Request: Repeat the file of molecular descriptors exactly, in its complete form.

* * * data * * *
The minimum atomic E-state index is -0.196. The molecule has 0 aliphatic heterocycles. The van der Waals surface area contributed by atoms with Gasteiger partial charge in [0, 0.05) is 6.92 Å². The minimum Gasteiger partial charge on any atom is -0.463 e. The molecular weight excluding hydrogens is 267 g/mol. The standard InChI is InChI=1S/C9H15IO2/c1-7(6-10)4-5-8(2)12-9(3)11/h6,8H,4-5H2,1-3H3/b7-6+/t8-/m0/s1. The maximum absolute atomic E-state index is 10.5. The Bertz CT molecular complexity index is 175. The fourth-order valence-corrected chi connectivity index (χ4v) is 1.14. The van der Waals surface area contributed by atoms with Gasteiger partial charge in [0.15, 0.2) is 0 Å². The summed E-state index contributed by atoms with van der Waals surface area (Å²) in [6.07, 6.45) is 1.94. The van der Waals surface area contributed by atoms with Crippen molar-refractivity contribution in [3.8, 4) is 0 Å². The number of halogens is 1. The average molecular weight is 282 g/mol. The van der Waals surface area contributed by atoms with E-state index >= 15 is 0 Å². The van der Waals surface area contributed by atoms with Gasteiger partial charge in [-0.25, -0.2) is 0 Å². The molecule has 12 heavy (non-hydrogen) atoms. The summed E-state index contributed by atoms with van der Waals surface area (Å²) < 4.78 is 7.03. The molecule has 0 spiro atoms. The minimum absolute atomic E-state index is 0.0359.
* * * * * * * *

The minimum atomic E-state index is -0.196. The molecule has 0 aliphatic heterocycles. The van der Waals surface area contributed by atoms with Gasteiger partial charge in [0, 0.05) is 6.92 Å². The minimum Gasteiger partial charge on any atom is -0.463 e. The molecular weight excluding hydrogens is 267 g/mol. The standard InChI is InChI=1S/C9H15IO2/c1-7(6-10)4-5-8(2)12-9(3)11/h6,8H,4-5H2,1-3H3/b7-6+/t8-/m0/s1. The maximum absolute atomic E-state index is 10.5. The Bertz CT molecular complexity index is 175. The fourth-order valence-corrected chi connectivity index (χ4v) is 1.14. The van der Waals surface area contributed by atoms with Gasteiger partial charge in [0.15, 0.2) is 0 Å². The summed E-state index contributed by atoms with van der Waals surface area (Å²) in [6.07, 6.45) is 1.94. The van der Waals surface area contributed by atoms with Crippen molar-refractivity contribution in [3.8, 4) is 0 Å². The number of halogens is 1. The average molecular weight is 282 g/mol. The van der Waals surface area contributed by atoms with E-state index >= 15 is 0 Å². The van der Waals surface area contributed by atoms with Gasteiger partial charge in [-0.25, -0.2) is 0 Å². The molecule has 12 heavy (non-hydrogen) atoms. The summed E-state index contributed by atoms with van der Waals surface area (Å²) < 4.78 is 7.03. The molecule has 0 spiro atoms. The minimum absolute atomic E-state index is 0.0359.